SpaceX launched yet another Falcon 9 successfully today, for a mission from its LC-39A launch facility at NASA’s Kennedy Space Center in Florida. The launch is the third in under two weeks for SpaceX, since it completed successful missions on both June 23 and June 25.
The Intelsat 35e mission today involved launching an orbital communications satellite built by Boeing for SpaceX client Intelsat, which is designed to provide high-throughput network capability for broadband and video applications for a geographic area covering the Caribbean, parts of Europe and Africa.
SpaceX had originally set the launch for Sunday evening, but that launch was aborted with 10 seconds left in the countdown by an automated failsafe. This ended up being a problem with the acceptable limits set on the rocket guidance systems, rather than anything technically wrong with the rocket itself, SpaceX says.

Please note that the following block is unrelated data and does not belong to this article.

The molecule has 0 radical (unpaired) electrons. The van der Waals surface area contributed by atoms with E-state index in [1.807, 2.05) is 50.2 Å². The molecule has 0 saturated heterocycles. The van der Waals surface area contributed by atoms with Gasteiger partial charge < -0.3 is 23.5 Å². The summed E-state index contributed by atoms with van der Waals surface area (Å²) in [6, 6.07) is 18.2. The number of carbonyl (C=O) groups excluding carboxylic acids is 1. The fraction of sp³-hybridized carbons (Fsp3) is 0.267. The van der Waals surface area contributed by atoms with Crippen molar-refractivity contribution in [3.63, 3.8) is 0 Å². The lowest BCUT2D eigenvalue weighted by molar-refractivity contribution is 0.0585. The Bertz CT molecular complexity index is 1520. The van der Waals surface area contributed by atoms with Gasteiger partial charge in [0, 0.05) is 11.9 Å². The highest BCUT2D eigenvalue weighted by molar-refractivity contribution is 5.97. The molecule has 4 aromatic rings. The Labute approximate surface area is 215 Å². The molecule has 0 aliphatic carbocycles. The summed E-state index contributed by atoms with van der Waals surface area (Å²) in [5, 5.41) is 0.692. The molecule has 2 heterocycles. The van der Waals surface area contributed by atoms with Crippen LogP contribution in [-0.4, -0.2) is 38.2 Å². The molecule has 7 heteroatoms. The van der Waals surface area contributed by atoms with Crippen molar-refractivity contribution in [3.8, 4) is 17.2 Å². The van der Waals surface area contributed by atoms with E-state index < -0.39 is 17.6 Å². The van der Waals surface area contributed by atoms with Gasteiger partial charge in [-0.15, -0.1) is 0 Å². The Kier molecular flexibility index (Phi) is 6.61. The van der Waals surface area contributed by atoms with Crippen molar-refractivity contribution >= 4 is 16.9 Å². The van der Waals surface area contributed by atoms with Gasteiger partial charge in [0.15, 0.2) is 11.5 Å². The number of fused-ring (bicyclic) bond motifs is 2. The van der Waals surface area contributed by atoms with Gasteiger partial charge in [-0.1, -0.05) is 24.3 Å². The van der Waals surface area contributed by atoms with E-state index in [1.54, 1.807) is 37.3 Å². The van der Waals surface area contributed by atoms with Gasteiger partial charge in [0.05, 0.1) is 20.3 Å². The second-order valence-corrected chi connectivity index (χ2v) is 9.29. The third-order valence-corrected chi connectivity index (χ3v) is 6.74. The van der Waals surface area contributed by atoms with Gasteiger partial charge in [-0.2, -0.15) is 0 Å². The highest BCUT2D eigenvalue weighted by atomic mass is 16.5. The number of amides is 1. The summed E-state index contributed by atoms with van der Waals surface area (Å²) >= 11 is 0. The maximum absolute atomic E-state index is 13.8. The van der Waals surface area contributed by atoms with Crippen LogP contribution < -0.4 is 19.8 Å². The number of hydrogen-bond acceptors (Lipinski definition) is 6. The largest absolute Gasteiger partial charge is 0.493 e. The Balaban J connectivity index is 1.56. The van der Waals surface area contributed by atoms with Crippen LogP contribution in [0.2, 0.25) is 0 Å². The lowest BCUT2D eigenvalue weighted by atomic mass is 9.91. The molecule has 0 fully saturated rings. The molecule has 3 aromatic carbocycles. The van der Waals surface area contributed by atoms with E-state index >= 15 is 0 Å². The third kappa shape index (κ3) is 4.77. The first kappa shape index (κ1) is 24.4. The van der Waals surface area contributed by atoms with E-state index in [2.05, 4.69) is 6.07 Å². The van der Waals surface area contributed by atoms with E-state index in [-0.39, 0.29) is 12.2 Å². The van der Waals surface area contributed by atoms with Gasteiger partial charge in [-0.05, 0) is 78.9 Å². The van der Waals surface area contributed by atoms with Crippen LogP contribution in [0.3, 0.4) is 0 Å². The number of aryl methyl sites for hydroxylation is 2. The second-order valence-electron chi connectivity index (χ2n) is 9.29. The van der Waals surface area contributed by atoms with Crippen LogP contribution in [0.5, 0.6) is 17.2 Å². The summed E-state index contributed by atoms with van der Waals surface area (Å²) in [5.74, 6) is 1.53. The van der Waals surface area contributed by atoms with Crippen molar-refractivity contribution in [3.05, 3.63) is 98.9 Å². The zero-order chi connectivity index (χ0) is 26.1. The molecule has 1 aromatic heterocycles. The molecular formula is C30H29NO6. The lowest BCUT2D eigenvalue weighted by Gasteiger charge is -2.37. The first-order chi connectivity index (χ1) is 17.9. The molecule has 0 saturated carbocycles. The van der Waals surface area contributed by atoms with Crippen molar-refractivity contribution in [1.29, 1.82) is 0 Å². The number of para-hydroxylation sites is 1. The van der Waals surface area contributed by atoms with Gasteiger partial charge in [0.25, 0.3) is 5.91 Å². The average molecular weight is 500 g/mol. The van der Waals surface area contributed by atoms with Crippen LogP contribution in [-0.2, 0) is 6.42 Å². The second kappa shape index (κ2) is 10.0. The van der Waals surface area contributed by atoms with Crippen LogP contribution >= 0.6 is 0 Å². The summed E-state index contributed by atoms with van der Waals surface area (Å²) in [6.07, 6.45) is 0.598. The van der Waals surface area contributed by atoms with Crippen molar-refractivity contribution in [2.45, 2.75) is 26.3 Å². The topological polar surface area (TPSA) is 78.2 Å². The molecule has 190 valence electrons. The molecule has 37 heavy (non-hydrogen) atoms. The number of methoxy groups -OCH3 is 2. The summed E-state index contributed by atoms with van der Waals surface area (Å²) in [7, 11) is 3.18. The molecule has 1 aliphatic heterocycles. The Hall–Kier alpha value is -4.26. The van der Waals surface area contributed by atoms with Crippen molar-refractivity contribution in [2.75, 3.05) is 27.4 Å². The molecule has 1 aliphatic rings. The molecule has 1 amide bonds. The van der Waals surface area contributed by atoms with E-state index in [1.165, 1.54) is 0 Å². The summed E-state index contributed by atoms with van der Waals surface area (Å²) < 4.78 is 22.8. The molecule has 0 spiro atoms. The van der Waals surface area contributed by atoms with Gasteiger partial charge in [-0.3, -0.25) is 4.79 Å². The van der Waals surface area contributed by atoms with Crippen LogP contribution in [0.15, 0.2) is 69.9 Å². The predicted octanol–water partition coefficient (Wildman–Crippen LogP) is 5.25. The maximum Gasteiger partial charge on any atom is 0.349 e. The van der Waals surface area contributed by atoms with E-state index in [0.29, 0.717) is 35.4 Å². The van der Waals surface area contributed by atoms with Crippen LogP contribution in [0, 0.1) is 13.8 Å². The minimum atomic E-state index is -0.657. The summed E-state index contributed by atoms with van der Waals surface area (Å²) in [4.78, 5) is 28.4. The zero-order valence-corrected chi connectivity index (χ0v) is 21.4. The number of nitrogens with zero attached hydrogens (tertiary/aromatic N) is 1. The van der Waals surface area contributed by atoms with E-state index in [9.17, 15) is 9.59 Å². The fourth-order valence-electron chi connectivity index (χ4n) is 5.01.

Another attempt on Monday evening also saw the countdown stall at 10 seconds due to automated override, as a first stage measurement didn’t match a pre-launch figure. Elon Musk tweeted earlier on Wednesday that after a review of all systems, the team was ready to try again, and SpaceX says it had modified the figures in the automated check system to match the actuals.
Today’s mission will not include an attempt to recover the first stage of SpaceX’s Falcon 9 rocket, since at over 13,000 pounds, the payload is among the heaviest SpaceX has ever transported to orbit aboard a Falcon 9. As a result, there are no landing legs or grid fins (used for directing the rocket back to Earth after first stage separation) even installed on the rocket.
On Monday, SpaceX also recovered its first reused Dragon spacecraft, which splashed down in the Pacific Ocean after completing its resupply mission to the ISS, following a launch at the beginning of June.
The mission today also includes deployment of the Intelsat satellite roughly half an hour after launch into its geostationary transfer orbit, so we’ll provide you with updates on how that primary mission goes as info becomes available.